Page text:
Romania, the second-poorest member of the European Union, is lavishing bond investors with the best returns in emerging markets on prospects for interest-rate cuts and a loan from the International Monetary Fund.
An index of local-currency notes gained 1.8 percent since May 22, when Federal Reserve Chairman Ben S. Bernanke said policy makers may pare asset purchases, the biggest advance among JPMorgan Chase & Co.’s emerging-market local-bond index. The global composite gauge lost 3.9 percent in the period.
Romania, whose economic transition away from communism has been hobbled by graft and political instability over two decades, is luring bond investors as the nine-month-old government cuts spending and completes a 4 billion-euro ($5.3 billion) IMF stand-by loan deal. Inflation is the slowest in 13 months, allowing the central bank to lower rates to feed an economic recovery and the cabinet to shore up financing with a foreign-currency bond sale last week.
“There are not many central banks left in the emerging-market world who are still in an easing cycle,” Abbas Ameli-Renani, a strategist at Royal Bank of Scotland Group Plc in London, said by e-mail on Sept. 13. “Romania’s credibility stands in good shape among international investors.”
Leu debt has had positive returns in 19 of the past 20 months, according to Bank of America Merrill Lynch indexes. Poland’s zloty notes, the most-liquid fixed-income instrument among former communist EU members, showed losses in five of eight months this year, the data show.
The Balkan country of 20 million people, for decades one of Europe’s most restrictive communist regimes under Nicolae Ceausescu, is coming into the spotlight as the government carries out one of the EU’s biggest deficit-reduction programs. It envisages cutting the fiscal shortfall to 2.3 percent of gross domestic product this year from 7.2 percent in 2009.
Romania’s annual inflation rate dropped to 3.7 percent last month from 6 percent in January. It will fall to 3.1 percent in December, the central bank projected on Aug. 7 in a second downward revision of its forecast this year.
Slowing price growth is creating “more room” to reduce official borrowing costs, Governor Mugur Isarescu said on Aug. 5, when policy makers lowered the benchmark rate by half a percentage point to a record-low 4.5 percent. The rate will decline to 4 percent in December, according to the median forecast from a Bloomberg survey of 15 economists.
That makes the country one of three emerging markets, alongside Russia and Chile, where borrowing costs are set to fall by at least half a percentage point in less than four months, data compiled by Bloomberg show. While borrowing costs in Turkey and Brazil are set to rise, Poland’s interest rates will stay unchanged, according to separate surveys.
“Local-currency bonds should be among the best in a one-year horizon,” Martin Marinov, who helps oversee $1 billion of emerging-market debt at Raiffeisen Kapitalanlage in Vienna, said by e-mail on Sept. 12. He said he is overweight on leu bonds.
While Romania has attracted bondholders, the IMF still wants Prime Minister Victor Ponta to boost efficiency in the public sector, especially in health care, and tackle corruption, which according to Berlin-based Transparency International is the fourth-worst in the EU after Italy, Bulgaria and Greece.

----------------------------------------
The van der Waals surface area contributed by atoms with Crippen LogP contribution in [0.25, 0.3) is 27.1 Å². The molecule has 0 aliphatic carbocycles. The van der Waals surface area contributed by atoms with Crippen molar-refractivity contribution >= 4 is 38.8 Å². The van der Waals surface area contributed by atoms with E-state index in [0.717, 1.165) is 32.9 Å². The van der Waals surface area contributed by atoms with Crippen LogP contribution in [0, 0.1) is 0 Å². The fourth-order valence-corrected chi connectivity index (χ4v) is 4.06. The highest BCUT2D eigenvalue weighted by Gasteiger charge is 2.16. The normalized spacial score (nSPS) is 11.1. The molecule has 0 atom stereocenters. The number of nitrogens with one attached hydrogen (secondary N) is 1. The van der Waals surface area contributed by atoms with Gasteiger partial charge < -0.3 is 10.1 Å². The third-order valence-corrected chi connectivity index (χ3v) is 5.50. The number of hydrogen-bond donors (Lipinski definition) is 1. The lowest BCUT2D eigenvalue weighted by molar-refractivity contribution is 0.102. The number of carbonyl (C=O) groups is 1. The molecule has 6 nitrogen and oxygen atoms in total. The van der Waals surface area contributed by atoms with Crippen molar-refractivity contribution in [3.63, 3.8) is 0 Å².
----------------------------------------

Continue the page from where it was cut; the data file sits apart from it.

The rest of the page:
The IMF also wants Ponta to sell stakes in utilities, including natural-gas producer Romgaz SA, hydropower plant Hidroelectrica SA and nuclear operator Nuclearelectrica SA, it said on July 31. Romania’s per-capita income, adjusted for purchasing power, amounts to 49 percent of the EU average, Eurostat data show.
The IMF’s board is set to approve the stand-by loan, which it will provide jointly with the EU, in the last 10 days of September, Budget Minister Liviu Voinea said on Sept. 5. The IMF is scheduled to discuss the loan on Sept. 27, according to a calendar of meetings published on the lender’s website.
Yields on five-year leu notes may rise to more than 5.5 percent from 4.67 percent today if the Fed’s stimulus rollback is “sharper,” weakening sentiment toward riskier assets, according to Erste Group Bank AG. That compares with yields of 3.81 percent on similar-maturity Polish notes and 5.41 percent on equivalent Hungarian securities.
“The price of Romanian assets will undoubtedly come under pressure if external sentiment takes a turn for the worse,” Erste analysts, led by Vienna-based Juraj Kotian, said in a research note two days ago. “This will make it more difficult for the central bank to continue the monetary easing cycle.”
Romania is rated Baa3 at Moody’s Investors Service, its lowest investment grade, and at BB+, the highest junk rating, at Standard & Poor’s, data compiled by Bloomberg show.
The yield on the 1.5 billion euros of September 2020 notes Romania sold on Sept. 12 fell one basis point or 0.01 percentage point, to 4.6 percent at 12:01 p.m. in Bucharest, compared with a rate of 5.22 percent on equivalent Hungarian euro-denominated debt and 2.46 percent on Polish notes.
Romania has 4 billion euros of debt maturing this year and 7.4 billion euros in debt due in 2014, data collected by Bloomberg show. Last week’s Eurobond sale signals external funding “is done” for this year, Raiffeisen’s Marinov said.
“Though I expect the realization of Fed tapering to exert pressure on emerging assets, Romania will be a regional outperformer,” Ameli-Renani at RBS said.